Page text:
Tolerance versus civility
It is interesting, although not being the main point of this article about civility in public discourse (“The case for civility,” City Lights, November 14) that the author used some rather unmemorable examples of what he considers uncivil public discourse. Examples slanted against the left when there seems to be daily examples of political uncivility, sometimes several, coming from the president himself. statements designed to divide public discourse with a toxic edge. Everyone knows how divided we are as a nation, and to the point of the article, the need for civility in all parts of life are of a major necessity. However, to put a simpler point on the distinction between civility and toleration, civility allows us to debate, with an effort to change the others viewpoint, while being polite and courteous. Tolerance allows us to accept each others’ differences without an effort or need to change them.
Kudos to Joe Deegan for taking a complicated subject -- historic districts -- and explaining it in plain English (“Outdoor museums that don’t pay for themselves,” Cover Story, November 14). The process by which the city designates a historic district is a hodgepodge of municipal code provisions, un-codified (and seemingly inaccessible) policy memoranda, which by design or result make it impossible for a homeowner to figure out how to oppose a historic district designation. The playing field isn’t level. Moreover, the mandate of the Historical Resources Board isn’t clear - is its authority limited to approving an application brought by a property owner to designate a property as a historic resource, or does the Board have the authority to designate a property a historic resource over the objection of the property owner? The city should not designate someone’s primary residence a historical resource over the objection of the homeowner, yet that’s exactly what the city is doing.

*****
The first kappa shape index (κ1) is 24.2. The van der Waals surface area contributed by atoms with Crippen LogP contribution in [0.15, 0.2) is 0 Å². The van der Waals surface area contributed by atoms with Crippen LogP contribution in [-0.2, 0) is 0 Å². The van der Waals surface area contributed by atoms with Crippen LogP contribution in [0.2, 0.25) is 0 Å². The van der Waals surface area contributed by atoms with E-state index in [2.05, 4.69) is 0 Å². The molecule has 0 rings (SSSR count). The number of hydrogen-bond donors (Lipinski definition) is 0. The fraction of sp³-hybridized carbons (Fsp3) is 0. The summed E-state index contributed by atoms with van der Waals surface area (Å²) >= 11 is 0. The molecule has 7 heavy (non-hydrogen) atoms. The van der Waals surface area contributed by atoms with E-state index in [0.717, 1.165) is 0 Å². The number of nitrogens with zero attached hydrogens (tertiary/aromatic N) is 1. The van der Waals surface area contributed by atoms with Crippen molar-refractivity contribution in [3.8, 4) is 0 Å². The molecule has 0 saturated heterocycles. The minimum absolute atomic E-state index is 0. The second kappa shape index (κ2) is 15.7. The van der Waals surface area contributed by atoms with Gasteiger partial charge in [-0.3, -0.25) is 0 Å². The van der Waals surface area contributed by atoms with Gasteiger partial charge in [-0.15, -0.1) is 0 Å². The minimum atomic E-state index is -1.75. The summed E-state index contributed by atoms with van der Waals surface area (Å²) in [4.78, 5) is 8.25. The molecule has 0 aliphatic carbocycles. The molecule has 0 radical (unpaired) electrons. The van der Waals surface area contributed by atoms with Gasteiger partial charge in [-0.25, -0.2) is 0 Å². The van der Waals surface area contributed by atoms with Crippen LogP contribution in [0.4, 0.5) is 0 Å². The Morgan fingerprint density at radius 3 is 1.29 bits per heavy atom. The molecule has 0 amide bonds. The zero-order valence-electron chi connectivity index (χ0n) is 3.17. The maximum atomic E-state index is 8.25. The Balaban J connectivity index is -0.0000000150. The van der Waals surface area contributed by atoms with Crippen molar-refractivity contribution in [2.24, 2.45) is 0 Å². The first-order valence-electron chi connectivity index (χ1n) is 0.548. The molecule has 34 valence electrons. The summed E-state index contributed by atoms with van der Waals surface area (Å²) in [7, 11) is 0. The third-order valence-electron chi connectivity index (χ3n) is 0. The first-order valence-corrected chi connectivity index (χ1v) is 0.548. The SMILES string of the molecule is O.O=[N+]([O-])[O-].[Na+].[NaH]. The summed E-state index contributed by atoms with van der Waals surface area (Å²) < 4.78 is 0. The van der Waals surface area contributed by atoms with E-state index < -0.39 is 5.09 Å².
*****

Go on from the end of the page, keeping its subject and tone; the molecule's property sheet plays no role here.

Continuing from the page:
I opened the Reader to get an idea of what I could enjoy at the Grossmont Theater today. Before I had a chance to read about any movie, Bohemian Rhapsody, which I’ve already seen, caught my eye (Movie Review). I read it in disbelief.... :( Wow did S.M. get it wrong for me. I enjoyed that movie! I thought it was interesting, sensational and resounding! S.M. spent some time reviewing the production backstretch more than the presentation. And questioning the source I found that all the people listed as reviewers are men! Geez, no wonder. In the future I will scoff at reviews by the Reader and in particular by S.M.
- Stacey Ann Turner
- La Mesa
Third world roadie
I travel a lot at the street level in Peru, Bolivia, and Chile using Google Earth (“What it takes to fill a pothole,” Neighborhood News, August 10). Some claim these countries to be Third World. If that is true, why are their streets so much better than those in San Diego? Does the San Diego city budget get audited by an indecent firm? Whose is pocketing the dollars that should be going to fix the streets?
- Roger Newell
- College View
Depression among pigs
Scientists from Purdue University did a study on pigs and “found they crave affection and are easily depressed” (Rifkin, 2003). As a result of the study, the European Union outlawed keeping pigs in stalls. Oxford University did a study using two birds that “were given a choice between two tools” (Rifkin, 2003). Not only did the birds choose the tools, but they also picked the better tool. I think we should not treat animals bad because they are like a human being in some ways (“Accused of hurting dogs, $1 million bail,” Neighborhood News, August 10). It is clear to me that because animals have some human characteristics, they should be treated kind. In order to solve the issue of animal cruelty, we must not treat animals badly . This is because they are like a human being in some ways.